Human activity, such as farming, ranching, urban development, and chemical application, has significantly reduced many of the Earth’s native plant communities. The loss of these plant communities has led to species loss and endangered natural habitats, caused soil erosion, and reduced the genetic diversity necessary for stable, balanced ecosystems.
These problems are compounded when native plants are replaced with nonnative species in landscape plantings. Nonnative species often require large amounts of water, fertilizer, and herbicides for their maintenance. Some of these introduced nonnative plants escape cultivation and become aggressive weeds.
Native plants, on the other hand, are adapted to the particular combination of soil, temperature, nutrients, and rainfall of their region. Once established, they require little, if any, supplemental water, fertilizer, pesticides, or other chemicals. Even in planned landscapes around homes, commercial developments, or roadsides, native plants require far fewer additional resources. The use of native plants in a garden or landscape can provide economic benefits (through reduced energy costs, water, and maintenance), ecological benefits (by enhancing ecosystem stability and reducing chemical use), and aesthetic benefits (through the natural beauty native plants provide) – a win, win, win, situation for both the gardener and the natural community.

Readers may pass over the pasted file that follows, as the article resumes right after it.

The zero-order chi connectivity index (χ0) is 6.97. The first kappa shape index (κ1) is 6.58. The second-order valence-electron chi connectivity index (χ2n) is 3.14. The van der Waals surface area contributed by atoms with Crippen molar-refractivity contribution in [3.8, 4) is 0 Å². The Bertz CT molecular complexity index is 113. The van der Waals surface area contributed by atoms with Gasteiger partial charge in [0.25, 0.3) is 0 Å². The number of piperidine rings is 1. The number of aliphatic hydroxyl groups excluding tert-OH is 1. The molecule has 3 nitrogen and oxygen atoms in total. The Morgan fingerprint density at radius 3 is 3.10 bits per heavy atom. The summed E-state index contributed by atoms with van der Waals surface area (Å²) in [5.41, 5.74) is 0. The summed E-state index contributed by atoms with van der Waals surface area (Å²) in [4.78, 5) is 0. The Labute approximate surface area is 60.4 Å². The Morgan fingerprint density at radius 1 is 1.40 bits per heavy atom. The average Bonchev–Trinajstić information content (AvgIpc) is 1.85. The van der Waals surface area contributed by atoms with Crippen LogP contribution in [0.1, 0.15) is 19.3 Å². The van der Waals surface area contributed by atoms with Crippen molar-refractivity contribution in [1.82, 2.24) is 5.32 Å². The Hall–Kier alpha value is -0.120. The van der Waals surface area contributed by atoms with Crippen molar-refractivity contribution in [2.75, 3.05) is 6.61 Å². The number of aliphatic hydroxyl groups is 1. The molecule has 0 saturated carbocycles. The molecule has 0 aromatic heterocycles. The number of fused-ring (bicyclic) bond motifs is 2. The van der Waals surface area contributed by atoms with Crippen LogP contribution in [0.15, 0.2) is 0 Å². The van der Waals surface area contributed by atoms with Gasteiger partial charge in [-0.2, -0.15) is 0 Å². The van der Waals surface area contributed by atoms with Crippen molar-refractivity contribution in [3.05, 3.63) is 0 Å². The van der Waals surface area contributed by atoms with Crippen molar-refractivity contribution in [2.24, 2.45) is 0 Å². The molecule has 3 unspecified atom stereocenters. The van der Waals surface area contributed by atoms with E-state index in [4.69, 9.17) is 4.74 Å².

There are several steps you can take to establish native plants around your home, school, or business:
The Center’s Native Plant Information Network has numerous resources including recommended species lists, a national suppliers directory of nurseries and other businesses dealing in native plants, and contact information for native plant organizations from around the country.
Many nonnative species can overwhelm native plants, so removal of intrusive nonnative species is as important as proper soil preparation.
After selecting the species you wish to plant, be sure to install the seeds or plants at the right time, in the right soils, and in the right environment (sunny, shady, wet, dry, etc.).
Until native plants become established, they may require supplemental watering and extra care, especially during dry periods when adequate water is essential for root system development. Once established, though, native plants generally require far less supplemental care than nonnative species.
Native species planted from seeds take a while to become established. Most perennials spend the first year developing extensive root systems before expending the energy to flower. Remember, natural meadows have native grasses in addition to wildflowers; so should yours! Over time, your patience and energy will be rewarded with a wildflower meadow requiring little, if any, maintenance and providing year-round beauty.